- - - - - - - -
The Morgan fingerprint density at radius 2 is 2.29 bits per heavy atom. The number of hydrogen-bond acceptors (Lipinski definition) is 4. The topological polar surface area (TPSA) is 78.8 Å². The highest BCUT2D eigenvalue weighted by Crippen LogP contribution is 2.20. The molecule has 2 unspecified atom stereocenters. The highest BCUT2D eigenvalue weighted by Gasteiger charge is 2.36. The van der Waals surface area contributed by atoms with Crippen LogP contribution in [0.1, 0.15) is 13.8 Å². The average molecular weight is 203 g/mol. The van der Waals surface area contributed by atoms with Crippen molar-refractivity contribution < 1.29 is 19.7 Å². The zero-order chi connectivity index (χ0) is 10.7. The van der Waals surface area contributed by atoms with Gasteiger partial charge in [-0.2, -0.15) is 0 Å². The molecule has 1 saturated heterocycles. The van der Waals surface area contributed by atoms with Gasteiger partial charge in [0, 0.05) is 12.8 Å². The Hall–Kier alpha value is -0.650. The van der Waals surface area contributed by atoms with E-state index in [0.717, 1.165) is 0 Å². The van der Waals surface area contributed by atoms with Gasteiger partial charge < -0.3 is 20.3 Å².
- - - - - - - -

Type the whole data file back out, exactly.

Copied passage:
The Morgan fingerprint density at radius 2 is 2.29 bits per heavy atom. The number of hydrogen-bond acceptors (Lipinski definition) is 4. The topological polar surface area (TPSA) is 78.8 Å². The highest BCUT2D eigenvalue weighted by Crippen LogP contribution is 2.20. The molecule has 2 unspecified atom stereocenters. The highest BCUT2D eigenvalue weighted by Gasteiger charge is 2.36. The van der Waals surface area contributed by atoms with Crippen LogP contribution in [0.1, 0.15) is 13.8 Å². The average molecular weight is 203 g/mol. The van der Waals surface area contributed by atoms with Crippen molar-refractivity contribution < 1.29 is 19.7 Å². The zero-order chi connectivity index (χ0) is 10.7. The van der Waals surface area contributed by atoms with Gasteiger partial charge in [-0.2, -0.15) is 0 Å². The molecule has 1 saturated heterocycles. The van der Waals surface area contributed by atoms with Gasteiger partial charge in [0, 0.05) is 12.8 Å². The Hall–Kier alpha value is -0.650. The van der Waals surface area contributed by atoms with E-state index in [0.717, 1.165) is 0 Å². The van der Waals surface area contributed by atoms with Gasteiger partial charge < -0.3 is 20.3 Å².